Acker: The Cybersecurity major is designed to prepare students with a strong background of computer networks and the best practices to protect information transfer and storage. Graduates are trained to work as network administrators, penetration testers, digital forensics analysts and network security analysts. Average salaries were around $91,210 in 2015, according to U.S. News and World Report.

Johnson: According to the Bureau of Labor Statistics, the projected percent change in employment from 2014 to 2024 for GIS analysts is 29 percent, compared to the average for all occupations of 7 percent. There are lots of different job opportunities out there, taking place in a variety of industries, such as performance measurement analysts, GIS research associate, GIS editor, remote sensing specialist and more. Starting annual salary for someone with a bachelor’s is around $60,000.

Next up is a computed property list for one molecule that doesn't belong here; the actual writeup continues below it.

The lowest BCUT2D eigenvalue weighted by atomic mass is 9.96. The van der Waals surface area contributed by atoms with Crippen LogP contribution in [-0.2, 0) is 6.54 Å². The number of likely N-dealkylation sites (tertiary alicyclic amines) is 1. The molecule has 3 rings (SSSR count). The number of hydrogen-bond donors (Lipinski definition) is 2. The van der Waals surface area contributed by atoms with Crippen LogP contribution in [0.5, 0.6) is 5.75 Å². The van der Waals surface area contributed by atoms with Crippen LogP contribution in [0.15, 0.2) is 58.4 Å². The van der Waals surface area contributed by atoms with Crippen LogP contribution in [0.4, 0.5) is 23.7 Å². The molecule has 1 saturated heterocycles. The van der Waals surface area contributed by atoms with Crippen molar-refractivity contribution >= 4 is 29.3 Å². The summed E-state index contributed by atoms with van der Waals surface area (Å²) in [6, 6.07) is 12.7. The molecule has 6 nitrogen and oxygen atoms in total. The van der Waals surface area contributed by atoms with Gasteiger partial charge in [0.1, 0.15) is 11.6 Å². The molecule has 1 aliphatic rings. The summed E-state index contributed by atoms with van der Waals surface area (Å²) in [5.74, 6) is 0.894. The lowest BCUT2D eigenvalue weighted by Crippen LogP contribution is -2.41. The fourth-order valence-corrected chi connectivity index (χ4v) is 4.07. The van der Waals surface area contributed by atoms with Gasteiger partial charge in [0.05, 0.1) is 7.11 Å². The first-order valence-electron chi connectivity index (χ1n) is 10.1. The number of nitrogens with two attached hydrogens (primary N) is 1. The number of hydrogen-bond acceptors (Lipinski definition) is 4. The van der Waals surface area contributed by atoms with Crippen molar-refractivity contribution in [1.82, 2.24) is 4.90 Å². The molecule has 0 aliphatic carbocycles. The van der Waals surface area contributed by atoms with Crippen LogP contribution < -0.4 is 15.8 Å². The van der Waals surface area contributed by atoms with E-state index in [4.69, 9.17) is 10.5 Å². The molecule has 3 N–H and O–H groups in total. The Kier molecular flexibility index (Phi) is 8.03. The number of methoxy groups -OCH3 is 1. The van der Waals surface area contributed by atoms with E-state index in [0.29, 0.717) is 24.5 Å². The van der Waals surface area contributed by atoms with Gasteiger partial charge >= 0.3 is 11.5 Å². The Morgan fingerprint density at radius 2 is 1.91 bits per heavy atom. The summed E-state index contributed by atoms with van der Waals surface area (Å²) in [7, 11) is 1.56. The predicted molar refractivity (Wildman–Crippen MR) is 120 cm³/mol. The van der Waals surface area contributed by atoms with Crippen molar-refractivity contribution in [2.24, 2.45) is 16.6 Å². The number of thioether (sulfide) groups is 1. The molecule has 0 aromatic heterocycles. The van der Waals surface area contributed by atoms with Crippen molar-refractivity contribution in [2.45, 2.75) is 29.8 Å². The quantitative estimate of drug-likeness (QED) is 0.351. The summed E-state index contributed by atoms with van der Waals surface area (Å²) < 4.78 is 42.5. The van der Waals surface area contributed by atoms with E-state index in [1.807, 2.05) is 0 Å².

What is an example of a project you’ve been involved with, Casey?

During our advanced GIS course, we were required to come up with our own project topic, create a poster and present our findings at the 2016 Undergraduate Research Symposium. I did my project on the vulnerability of the Floridan Aquifer to groundwater intrusion. I had to collect a lot of GIS data online about bedrock types throughout Florida, sinkhole locations, open springs, etc. In the end, I was able to compile all of the data I found and create different maps showing where the Floridan Aquifer is at its most vulnerable.

And after it was all finished, I realized how much fun I had collecting the data and piecing it together to tell the story that I wanted.

For more information about Jacksonville University’s Cybersecurity major, contact Professor Anne Acker at (904) 256-7312 or aacker@ju.edu. For more on the GIS minor, contact Professor Ashley Johnson at (904) 256-7216 or ajohnso40@ju.edu.